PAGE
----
The inability of developed countries to make a dent in the problem, despite spending billions of dollars each year, is what economist and noted aid skeptic William Easterly calls the “second tragedy” of global poverty. But a recent study takes this skepticism to a whole new level, suggesting that food aid not only doesn’t work, but also can prolong the violent conflicts it’s meant to help resolve. (Keating)


This article actually mentions Polman’s Caravan Crisis.  Aid can be sold to help pay for weapons and ammunition.  I need to continue to learn about this topic, but it’s abundantly that work needs to be done to solve this aid crisis.  Perhaps some of the aid money that’s being siphoned off on so many levels would be better spent solving this truly global issue.


Aid being given out. You can see how easy it would be for a local power to take what should be going to civilians.



Hall, Peter Christian. “’The Crisis Caravan’: Charity’s Road to Hell?” Huffington Post. October 11, 2010. Web. June 9, 2013.


Keating, Joshua E.  “Please, Don’t Send Food.”  Foreign Policy. July/August 2012. Web. June 9, 2013.


Linda Polman. “The Crisis Caravan: What’s Wrong with Humanitarian Aid?” Macmillan Publishers. New York. 2010.

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  1. Posted June 11, 2013 at 1:01 pm | Permalink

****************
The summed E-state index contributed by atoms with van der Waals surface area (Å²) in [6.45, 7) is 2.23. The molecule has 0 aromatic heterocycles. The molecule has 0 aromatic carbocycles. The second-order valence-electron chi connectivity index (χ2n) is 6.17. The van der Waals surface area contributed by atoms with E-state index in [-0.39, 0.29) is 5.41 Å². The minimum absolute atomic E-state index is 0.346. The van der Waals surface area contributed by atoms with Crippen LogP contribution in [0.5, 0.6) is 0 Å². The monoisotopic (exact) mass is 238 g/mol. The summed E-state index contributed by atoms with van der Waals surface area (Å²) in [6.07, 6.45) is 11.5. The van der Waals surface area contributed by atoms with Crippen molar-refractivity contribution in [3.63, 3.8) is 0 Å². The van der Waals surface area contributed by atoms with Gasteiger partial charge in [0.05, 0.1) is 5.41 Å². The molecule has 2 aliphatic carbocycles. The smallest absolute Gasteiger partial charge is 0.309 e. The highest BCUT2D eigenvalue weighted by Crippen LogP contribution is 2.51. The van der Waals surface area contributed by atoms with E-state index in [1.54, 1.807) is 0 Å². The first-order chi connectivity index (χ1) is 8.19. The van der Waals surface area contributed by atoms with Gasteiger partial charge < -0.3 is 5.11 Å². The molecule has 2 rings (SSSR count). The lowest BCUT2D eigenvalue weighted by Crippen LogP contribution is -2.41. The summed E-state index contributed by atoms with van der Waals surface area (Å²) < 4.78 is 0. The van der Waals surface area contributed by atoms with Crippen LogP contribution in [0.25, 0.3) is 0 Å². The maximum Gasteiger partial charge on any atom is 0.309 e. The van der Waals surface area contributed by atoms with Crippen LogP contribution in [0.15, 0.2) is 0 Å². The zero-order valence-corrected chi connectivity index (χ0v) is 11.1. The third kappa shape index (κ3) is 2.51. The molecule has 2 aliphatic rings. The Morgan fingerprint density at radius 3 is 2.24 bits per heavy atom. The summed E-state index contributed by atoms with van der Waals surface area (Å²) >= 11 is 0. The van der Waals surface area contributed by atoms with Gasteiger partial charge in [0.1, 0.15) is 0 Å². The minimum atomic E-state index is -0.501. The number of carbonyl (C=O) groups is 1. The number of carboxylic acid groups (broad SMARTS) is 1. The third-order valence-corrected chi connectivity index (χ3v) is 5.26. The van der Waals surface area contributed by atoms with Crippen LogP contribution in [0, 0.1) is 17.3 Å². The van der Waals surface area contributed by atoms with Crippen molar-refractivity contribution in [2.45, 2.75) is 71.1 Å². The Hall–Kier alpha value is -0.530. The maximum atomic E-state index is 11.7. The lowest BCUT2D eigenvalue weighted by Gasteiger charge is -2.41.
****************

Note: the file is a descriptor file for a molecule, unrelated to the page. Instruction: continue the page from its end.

I was just like you without really having any knowledge of complexity of humanitarian aid coming into this book. This book opened my eyes to the utter disorganization, terrible ethics, lack of regulation, and corruption involved in humanitarian aid. I know this is just one perspective, but it does make the question, ‘how is it determined where and when aid is given’ seem very important. It also leads to many other questions and makes me wonder why there aren’t clear objectives, statements, and strategies laid out before aid is given followed by an independent evaluation of the results.

  2. Posted June 10, 2013 at 9:17 pm | Permalink

    Easterly is very critical of the way current international aid is handled; after doing this assignment I can clearly see why. He thinks these massive “top down” approaches to foreign aid are simply stop gaps, and poor ones at that. Basically, organizations that have goals like ‘raise nation X’s per capita income by 50 cents by 2015’ not only don’t work, but waste money and can have negative effects on the local area. Easterly argues that “Economic development happens, not through aid, but through the homegrown efforts of entrepreneurs and social and political reformers.” He calls for scientific studies to analyze specific international aid efforts to help make aid efforts more effective.

    Here is one of Easterly’s essays for those who want to understand his views more in depth:

  3. Posted June 10, 2013 at 1:38 pm | Permalink

    I really like the last point that you made about aid money siphoned off being used to actually solve the problem. I would definitely agree, because then this money would at least be going to a decent cause. If it is not being used directly for aid, it should be used in some way involving aid.

  4. Posted June 10, 2013 at 9:51 am | Permalink

    You are clearly digging down deep into these issues (good use of hyperlinks!) and show a good understanding of many of the key issues. You mention Easterly; can you give us more of his perspective?